• Build a stronger, more integrated state system with updated governance and finance policies that support community-level leadership;

    • Inform the Nebraska public about the importance of child development, the impact of the grant, and the state’s investment in early childhood;

    • Evaluate results that inform continuous quality improvement.

  5. Who benefits from the grant?

    Nebraska families in need of quality early childhood care and education and the providers who seek to build quality care services by working with the network of support services and resources available in the state are the primary beneficiaries.

    Specifically, prioritizing serving communities whose children have the greatest needs, certain locales have been chosen to receive subgrants that will increase the number of high-functioning and sustainable family support and early childhood care and education infrastructures and services. Communities receive funds and ongoing technical assistance through a Nebraska Children and Families Foundation initiative called Communities for Kids that helps support a dedicated local “central coordination staff” to develop collaborative infrastructures for the community.

    On a larger scale, all of Nebraska benefits. Building a system of quality care not only supports the small businesses that feed Nebraska’s economy, but also provides jobs in the state, and gives families the option of entering the workforce with the certainty that their children are receiving quality care. Without such care, the state loses millions of dollars annually.

    First Five Nebraska recently commissioned a report whose findings revealed that Nebraska families lost $489 million dollars a year in household income due to missed work and that businesses lost another $234 million because of lower productivity and employee turnover. An additional $21 million is lost annually in decreased tax revenues.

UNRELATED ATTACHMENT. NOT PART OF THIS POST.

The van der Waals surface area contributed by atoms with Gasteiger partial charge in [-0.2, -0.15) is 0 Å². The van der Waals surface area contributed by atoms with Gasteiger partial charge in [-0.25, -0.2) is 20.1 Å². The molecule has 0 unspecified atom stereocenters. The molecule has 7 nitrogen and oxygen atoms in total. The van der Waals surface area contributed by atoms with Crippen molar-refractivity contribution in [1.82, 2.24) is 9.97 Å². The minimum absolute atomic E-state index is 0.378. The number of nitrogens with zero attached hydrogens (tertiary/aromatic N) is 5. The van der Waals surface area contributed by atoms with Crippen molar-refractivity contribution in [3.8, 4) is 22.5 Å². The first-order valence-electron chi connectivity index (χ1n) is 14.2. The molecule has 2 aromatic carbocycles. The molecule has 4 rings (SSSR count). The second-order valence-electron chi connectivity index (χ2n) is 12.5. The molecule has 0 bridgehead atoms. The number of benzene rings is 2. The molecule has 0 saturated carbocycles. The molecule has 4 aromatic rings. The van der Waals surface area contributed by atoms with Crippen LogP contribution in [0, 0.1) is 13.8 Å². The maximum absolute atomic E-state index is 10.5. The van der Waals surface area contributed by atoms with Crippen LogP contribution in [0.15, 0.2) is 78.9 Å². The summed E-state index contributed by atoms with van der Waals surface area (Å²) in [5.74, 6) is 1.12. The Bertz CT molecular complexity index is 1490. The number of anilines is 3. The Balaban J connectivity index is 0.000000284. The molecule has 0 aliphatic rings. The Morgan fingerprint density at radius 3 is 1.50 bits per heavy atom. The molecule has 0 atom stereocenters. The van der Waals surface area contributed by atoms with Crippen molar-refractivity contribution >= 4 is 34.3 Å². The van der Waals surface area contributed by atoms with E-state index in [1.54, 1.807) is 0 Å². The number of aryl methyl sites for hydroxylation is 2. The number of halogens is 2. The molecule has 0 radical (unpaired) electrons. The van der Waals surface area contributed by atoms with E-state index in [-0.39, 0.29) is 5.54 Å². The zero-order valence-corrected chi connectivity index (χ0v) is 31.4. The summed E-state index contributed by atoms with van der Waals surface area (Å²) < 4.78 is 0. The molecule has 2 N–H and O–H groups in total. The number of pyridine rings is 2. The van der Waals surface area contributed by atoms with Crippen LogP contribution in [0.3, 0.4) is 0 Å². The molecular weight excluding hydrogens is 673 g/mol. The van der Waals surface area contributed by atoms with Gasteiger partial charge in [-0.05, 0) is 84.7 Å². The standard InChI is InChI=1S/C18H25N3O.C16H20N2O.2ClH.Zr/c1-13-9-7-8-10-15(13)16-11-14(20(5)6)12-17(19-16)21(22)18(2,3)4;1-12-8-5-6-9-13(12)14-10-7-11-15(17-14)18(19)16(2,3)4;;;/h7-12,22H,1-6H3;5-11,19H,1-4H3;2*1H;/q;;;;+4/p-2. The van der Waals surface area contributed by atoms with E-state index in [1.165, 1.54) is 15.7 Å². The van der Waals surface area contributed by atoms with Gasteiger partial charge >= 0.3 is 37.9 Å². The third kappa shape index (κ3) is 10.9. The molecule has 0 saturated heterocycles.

6. What is the organizational structure to deliver the grant?

    The National Department of Health and Human Services (DHHS), Administration for Children and Families has awarded Nebraska’s DHHS the PDG Renewal Grant, with two major sub-awards given to the Nebraska Department of Education and Nebraska Children and Families Foundation. A collaborative of early childhood care and education programs and services within the state works closely with local communities to assess needs related to early childhood development, to develop a plan for addressing critical needs, and to disperse funding that best supports the institutions that meet those needs and the families seeking quality childcare services.

    To see the grant structure.

  7. Is the PDG potentially available for communities to apply for funding?

    The PDG Renewal Grant awarded to Nebraska from March 1, 2020 through February 28, 2021, with potential additional awards for years two and three, offers funding for projects that can be awarded to community projects.

    One activity included in the grant scope that supports locally designed efforts to improve family experiences is the Communities for Kids Plus (C4K+) project, designed to increase the number of Nebraska communities with high-functioning and sustainable family support and early Childhood Care and Education (ECCE) backbones and services. Community subgrants will be distributed by the Nebraska Children and Families Foundation (NCFF) with a priority given to those communities and/or consortiums of communities that are focused on serving children with the greatest needs.

    Other projects may offer community funding and can be researched on the individual pages dedicated to each initiative.